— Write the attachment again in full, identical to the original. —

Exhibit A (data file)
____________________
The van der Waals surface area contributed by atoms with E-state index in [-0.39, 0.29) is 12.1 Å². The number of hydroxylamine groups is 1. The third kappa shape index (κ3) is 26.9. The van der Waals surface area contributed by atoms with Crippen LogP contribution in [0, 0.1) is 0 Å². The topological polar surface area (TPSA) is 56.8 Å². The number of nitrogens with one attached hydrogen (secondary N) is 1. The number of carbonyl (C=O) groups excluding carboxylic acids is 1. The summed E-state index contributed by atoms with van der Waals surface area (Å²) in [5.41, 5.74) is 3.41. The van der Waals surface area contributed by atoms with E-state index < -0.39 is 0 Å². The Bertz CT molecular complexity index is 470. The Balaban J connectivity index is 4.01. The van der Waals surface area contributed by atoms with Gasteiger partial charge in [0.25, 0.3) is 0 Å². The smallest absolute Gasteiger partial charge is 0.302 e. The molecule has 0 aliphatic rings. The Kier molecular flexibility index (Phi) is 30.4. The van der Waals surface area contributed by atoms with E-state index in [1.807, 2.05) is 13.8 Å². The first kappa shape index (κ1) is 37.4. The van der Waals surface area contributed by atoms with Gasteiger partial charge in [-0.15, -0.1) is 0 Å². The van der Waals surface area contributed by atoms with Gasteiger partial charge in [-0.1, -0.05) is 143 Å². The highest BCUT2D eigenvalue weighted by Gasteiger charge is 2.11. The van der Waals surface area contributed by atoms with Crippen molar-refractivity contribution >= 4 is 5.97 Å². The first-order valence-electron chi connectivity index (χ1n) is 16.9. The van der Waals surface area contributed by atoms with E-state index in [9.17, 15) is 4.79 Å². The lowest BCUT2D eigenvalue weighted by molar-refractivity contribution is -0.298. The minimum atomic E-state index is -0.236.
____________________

The van der Waals surface area contributed by atoms with E-state index in [-0.39, 0.29) is 12.1 Å². The number of hydroxylamine groups is 1. The third kappa shape index (κ3) is 26.9. The van der Waals surface area contributed by atoms with Crippen LogP contribution in [0, 0.1) is 0 Å². The topological polar surface area (TPSA) is 56.8 Å². The number of nitrogens with one attached hydrogen (secondary N) is 1. The number of carbonyl (C=O) groups excluding carboxylic acids is 1. The summed E-state index contributed by atoms with van der Waals surface area (Å²) in [5.41, 5.74) is 3.41. The van der Waals surface area contributed by atoms with E-state index < -0.39 is 0 Å². The Bertz CT molecular complexity index is 470. The Balaban J connectivity index is 4.01. The van der Waals surface area contributed by atoms with Gasteiger partial charge in [0.25, 0.3) is 0 Å². The smallest absolute Gasteiger partial charge is 0.302 e. The molecule has 0 aliphatic rings. The Kier molecular flexibility index (Phi) is 30.4. The van der Waals surface area contributed by atoms with E-state index in [1.807, 2.05) is 13.8 Å². The first kappa shape index (κ1) is 37.4. The van der Waals surface area contributed by atoms with Gasteiger partial charge in [-0.15, -0.1) is 0 Å². The van der Waals surface area contributed by atoms with Gasteiger partial charge in [-0.1, -0.05) is 143 Å². The highest BCUT2D eigenvalue weighted by Gasteiger charge is 2.11. The van der Waals surface area contributed by atoms with Crippen molar-refractivity contribution >= 4 is 5.97 Å². The first-order valence-electron chi connectivity index (χ1n) is 16.9. The van der Waals surface area contributed by atoms with E-state index in [9.17, 15) is 4.79 Å². The lowest BCUT2D eigenvalue weighted by molar-refractivity contribution is -0.298. The minimum atomic E-state index is -0.236.